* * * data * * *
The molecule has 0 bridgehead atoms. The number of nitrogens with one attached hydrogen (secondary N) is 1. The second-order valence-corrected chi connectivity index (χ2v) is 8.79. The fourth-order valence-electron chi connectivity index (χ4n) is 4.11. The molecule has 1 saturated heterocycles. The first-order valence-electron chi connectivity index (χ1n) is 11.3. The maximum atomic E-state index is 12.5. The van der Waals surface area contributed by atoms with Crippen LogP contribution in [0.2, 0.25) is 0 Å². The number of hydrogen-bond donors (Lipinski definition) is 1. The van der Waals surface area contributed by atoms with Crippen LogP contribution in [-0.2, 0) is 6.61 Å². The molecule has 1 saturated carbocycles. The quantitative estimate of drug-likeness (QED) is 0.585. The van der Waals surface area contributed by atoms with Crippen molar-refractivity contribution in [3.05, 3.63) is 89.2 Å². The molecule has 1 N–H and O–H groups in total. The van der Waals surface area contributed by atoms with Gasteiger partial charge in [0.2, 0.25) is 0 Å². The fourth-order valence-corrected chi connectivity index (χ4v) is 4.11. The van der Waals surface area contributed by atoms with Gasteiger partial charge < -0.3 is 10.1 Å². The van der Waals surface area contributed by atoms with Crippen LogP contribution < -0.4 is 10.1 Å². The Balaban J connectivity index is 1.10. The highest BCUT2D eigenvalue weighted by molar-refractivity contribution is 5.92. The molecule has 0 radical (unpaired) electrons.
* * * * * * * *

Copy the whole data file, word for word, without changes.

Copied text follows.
The molecule has 0 bridgehead atoms. The number of nitrogens with one attached hydrogen (secondary N) is 1. The second-order valence-corrected chi connectivity index (χ2v) is 8.79. The fourth-order valence-electron chi connectivity index (χ4n) is 4.11. The molecule has 1 saturated heterocycles. The first-order valence-electron chi connectivity index (χ1n) is 11.3. The maximum atomic E-state index is 12.5. The van der Waals surface area contributed by atoms with Crippen LogP contribution in [0.2, 0.25) is 0 Å². The number of hydrogen-bond donors (Lipinski definition) is 1. The van der Waals surface area contributed by atoms with Crippen LogP contribution in [-0.2, 0) is 6.61 Å². The molecule has 1 saturated carbocycles. The quantitative estimate of drug-likeness (QED) is 0.585. The van der Waals surface area contributed by atoms with Crippen molar-refractivity contribution in [3.05, 3.63) is 89.2 Å². The molecule has 1 N–H and O–H groups in total. The van der Waals surface area contributed by atoms with Gasteiger partial charge in [0.2, 0.25) is 0 Å². The fourth-order valence-corrected chi connectivity index (χ4v) is 4.11. The van der Waals surface area contributed by atoms with Gasteiger partial charge < -0.3 is 10.1 Å². The van der Waals surface area contributed by atoms with Crippen LogP contribution < -0.4 is 10.1 Å². The Balaban J connectivity index is 1.10. The highest BCUT2D eigenvalue weighted by molar-refractivity contribution is 5.92. The molecule has 0 radical (unpaired) electrons.